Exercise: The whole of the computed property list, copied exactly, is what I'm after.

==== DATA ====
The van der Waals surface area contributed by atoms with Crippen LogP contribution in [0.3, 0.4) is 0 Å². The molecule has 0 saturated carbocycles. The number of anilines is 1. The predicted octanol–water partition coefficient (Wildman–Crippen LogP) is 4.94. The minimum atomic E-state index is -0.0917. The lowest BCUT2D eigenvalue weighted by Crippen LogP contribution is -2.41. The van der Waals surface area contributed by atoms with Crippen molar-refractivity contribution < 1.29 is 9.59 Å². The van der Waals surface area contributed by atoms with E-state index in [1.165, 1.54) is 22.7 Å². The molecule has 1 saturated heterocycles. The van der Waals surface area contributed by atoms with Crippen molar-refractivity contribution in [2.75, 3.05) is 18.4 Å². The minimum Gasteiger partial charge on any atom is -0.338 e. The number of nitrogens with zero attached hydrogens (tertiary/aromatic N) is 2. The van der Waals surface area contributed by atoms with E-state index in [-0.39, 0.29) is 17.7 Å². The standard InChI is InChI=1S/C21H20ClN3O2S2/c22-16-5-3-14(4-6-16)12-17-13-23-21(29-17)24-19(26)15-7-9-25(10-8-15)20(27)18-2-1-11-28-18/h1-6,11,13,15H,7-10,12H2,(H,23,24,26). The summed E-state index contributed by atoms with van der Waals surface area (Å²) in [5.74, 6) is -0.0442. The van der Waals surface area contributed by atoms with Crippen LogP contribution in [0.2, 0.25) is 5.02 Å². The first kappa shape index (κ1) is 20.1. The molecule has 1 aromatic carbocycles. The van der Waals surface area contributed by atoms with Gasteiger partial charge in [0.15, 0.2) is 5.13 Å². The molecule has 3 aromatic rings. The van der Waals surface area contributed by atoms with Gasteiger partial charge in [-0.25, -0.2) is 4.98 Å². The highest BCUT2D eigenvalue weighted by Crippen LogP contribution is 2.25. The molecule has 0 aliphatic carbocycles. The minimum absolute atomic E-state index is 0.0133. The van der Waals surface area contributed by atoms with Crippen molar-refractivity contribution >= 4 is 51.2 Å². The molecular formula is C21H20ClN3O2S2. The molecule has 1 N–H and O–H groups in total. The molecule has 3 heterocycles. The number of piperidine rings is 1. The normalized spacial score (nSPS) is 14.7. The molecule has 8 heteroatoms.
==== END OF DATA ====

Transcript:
The van der Waals surface area contributed by atoms with Crippen LogP contribution in [0.3, 0.4) is 0 Å². The molecule has 0 saturated carbocycles. The number of anilines is 1. The predicted octanol–water partition coefficient (Wildman–Crippen LogP) is 4.94. The minimum atomic E-state index is -0.0917. The lowest BCUT2D eigenvalue weighted by Crippen LogP contribution is -2.41. The van der Waals surface area contributed by atoms with Crippen molar-refractivity contribution < 1.29 is 9.59 Å². The van der Waals surface area contributed by atoms with E-state index in [1.165, 1.54) is 22.7 Å². The molecule has 1 saturated heterocycles. The van der Waals surface area contributed by atoms with Crippen molar-refractivity contribution in [2.75, 3.05) is 18.4 Å². The minimum Gasteiger partial charge on any atom is -0.338 e. The number of nitrogens with zero attached hydrogens (tertiary/aromatic N) is 2. The van der Waals surface area contributed by atoms with E-state index in [-0.39, 0.29) is 17.7 Å². The standard InChI is InChI=1S/C21H20ClN3O2S2/c22-16-5-3-14(4-6-16)12-17-13-23-21(29-17)24-19(26)15-7-9-25(10-8-15)20(27)18-2-1-11-28-18/h1-6,11,13,15H,7-10,12H2,(H,23,24,26). The summed E-state index contributed by atoms with van der Waals surface area (Å²) in [5.74, 6) is -0.0442. The van der Waals surface area contributed by atoms with Crippen LogP contribution in [0.2, 0.25) is 5.02 Å². The first kappa shape index (κ1) is 20.1. The molecule has 1 aromatic carbocycles. The van der Waals surface area contributed by atoms with Gasteiger partial charge in [0.15, 0.2) is 5.13 Å². The molecule has 3 aromatic rings. The van der Waals surface area contributed by atoms with Gasteiger partial charge in [-0.25, -0.2) is 4.98 Å². The highest BCUT2D eigenvalue weighted by Crippen LogP contribution is 2.25. The molecule has 0 aliphatic carbocycles. The minimum absolute atomic E-state index is 0.0133. The van der Waals surface area contributed by atoms with Crippen molar-refractivity contribution >= 4 is 51.2 Å². The molecular formula is C21H20ClN3O2S2. The molecule has 1 N–H and O–H groups in total. The molecule has 3 heterocycles. The number of piperidine rings is 1. The normalized spacial score (nSPS) is 14.7. The molecule has 8 heteroatoms.